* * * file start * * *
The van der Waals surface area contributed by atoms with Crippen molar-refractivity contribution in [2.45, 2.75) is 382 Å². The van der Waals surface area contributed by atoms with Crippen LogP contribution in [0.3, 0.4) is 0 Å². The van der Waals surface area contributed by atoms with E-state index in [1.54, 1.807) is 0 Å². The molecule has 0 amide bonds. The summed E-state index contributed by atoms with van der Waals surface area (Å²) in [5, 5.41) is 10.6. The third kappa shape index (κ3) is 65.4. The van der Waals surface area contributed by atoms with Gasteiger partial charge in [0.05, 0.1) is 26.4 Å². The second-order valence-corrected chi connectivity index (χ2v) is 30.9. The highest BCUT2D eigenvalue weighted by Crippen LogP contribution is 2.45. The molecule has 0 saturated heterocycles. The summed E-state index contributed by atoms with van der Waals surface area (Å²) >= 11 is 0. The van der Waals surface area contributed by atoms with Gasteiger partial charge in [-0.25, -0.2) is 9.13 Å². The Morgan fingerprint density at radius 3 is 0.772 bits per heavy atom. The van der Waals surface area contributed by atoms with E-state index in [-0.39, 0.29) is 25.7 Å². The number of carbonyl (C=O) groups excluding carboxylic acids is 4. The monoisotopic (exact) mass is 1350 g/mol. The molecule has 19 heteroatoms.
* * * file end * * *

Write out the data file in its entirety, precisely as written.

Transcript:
The van der Waals surface area contributed by atoms with Crippen molar-refractivity contribution in [2.45, 2.75) is 382 Å². The van der Waals surface area contributed by atoms with Crippen LogP contribution in [0.3, 0.4) is 0 Å². The van der Waals surface area contributed by atoms with E-state index in [1.54, 1.807) is 0 Å². The molecule has 0 amide bonds. The summed E-state index contributed by atoms with van der Waals surface area (Å²) in [5, 5.41) is 10.6. The third kappa shape index (κ3) is 65.4. The van der Waals surface area contributed by atoms with Gasteiger partial charge in [0.05, 0.1) is 26.4 Å². The second-order valence-corrected chi connectivity index (χ2v) is 30.9. The highest BCUT2D eigenvalue weighted by Crippen LogP contribution is 2.45. The molecule has 0 saturated heterocycles. The summed E-state index contributed by atoms with van der Waals surface area (Å²) >= 11 is 0. The van der Waals surface area contributed by atoms with Gasteiger partial charge in [-0.25, -0.2) is 9.13 Å². The Morgan fingerprint density at radius 3 is 0.772 bits per heavy atom. The van der Waals surface area contributed by atoms with E-state index in [-0.39, 0.29) is 25.7 Å². The number of carbonyl (C=O) groups excluding carboxylic acids is 4. The monoisotopic (exact) mass is 1350 g/mol. The molecule has 19 heteroatoms.